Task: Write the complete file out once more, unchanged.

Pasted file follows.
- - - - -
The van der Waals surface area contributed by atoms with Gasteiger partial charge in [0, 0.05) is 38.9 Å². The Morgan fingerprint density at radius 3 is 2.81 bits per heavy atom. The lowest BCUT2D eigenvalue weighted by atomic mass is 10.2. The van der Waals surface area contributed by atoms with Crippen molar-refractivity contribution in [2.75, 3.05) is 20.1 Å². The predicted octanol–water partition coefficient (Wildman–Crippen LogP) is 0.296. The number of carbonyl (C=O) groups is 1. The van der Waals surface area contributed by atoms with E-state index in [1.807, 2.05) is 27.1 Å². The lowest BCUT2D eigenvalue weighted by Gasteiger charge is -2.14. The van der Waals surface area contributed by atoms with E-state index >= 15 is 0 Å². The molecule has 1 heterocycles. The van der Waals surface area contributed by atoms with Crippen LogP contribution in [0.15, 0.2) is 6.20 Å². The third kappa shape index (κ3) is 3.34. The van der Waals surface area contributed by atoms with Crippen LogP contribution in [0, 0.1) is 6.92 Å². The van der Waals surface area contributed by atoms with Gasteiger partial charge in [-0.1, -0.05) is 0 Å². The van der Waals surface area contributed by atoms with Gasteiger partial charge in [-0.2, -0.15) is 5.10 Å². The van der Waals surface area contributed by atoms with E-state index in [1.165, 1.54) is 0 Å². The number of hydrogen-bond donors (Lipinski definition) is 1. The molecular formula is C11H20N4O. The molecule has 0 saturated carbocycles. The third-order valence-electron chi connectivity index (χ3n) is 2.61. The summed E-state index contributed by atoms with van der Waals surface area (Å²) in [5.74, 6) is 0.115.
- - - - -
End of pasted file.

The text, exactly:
The van der Waals surface area contributed by atoms with Gasteiger partial charge in [0, 0.05) is 38.9 Å². The Morgan fingerprint density at radius 3 is 2.81 bits per heavy atom. The lowest BCUT2D eigenvalue weighted by atomic mass is 10.2. The van der Waals surface area contributed by atoms with Crippen molar-refractivity contribution in [2.75, 3.05) is 20.1 Å². The predicted octanol–water partition coefficient (Wildman–Crippen LogP) is 0.296. The number of carbonyl (C=O) groups is 1. The van der Waals surface area contributed by atoms with E-state index in [1.807, 2.05) is 27.1 Å². The lowest BCUT2D eigenvalue weighted by Gasteiger charge is -2.14. The van der Waals surface area contributed by atoms with E-state index >= 15 is 0 Å². The molecule has 1 heterocycles. The van der Waals surface area contributed by atoms with Crippen LogP contribution in [0.15, 0.2) is 6.20 Å². The third kappa shape index (κ3) is 3.34. The van der Waals surface area contributed by atoms with Crippen LogP contribution in [0, 0.1) is 6.92 Å². The van der Waals surface area contributed by atoms with Gasteiger partial charge in [-0.1, -0.05) is 0 Å². The van der Waals surface area contributed by atoms with Gasteiger partial charge in [-0.2, -0.15) is 5.10 Å². The van der Waals surface area contributed by atoms with E-state index in [1.165, 1.54) is 0 Å². The number of hydrogen-bond donors (Lipinski definition) is 1. The molecular formula is C11H20N4O. The molecule has 0 saturated carbocycles. The third-order valence-electron chi connectivity index (χ3n) is 2.61. The summed E-state index contributed by atoms with van der Waals surface area (Å²) in [5.74, 6) is 0.115.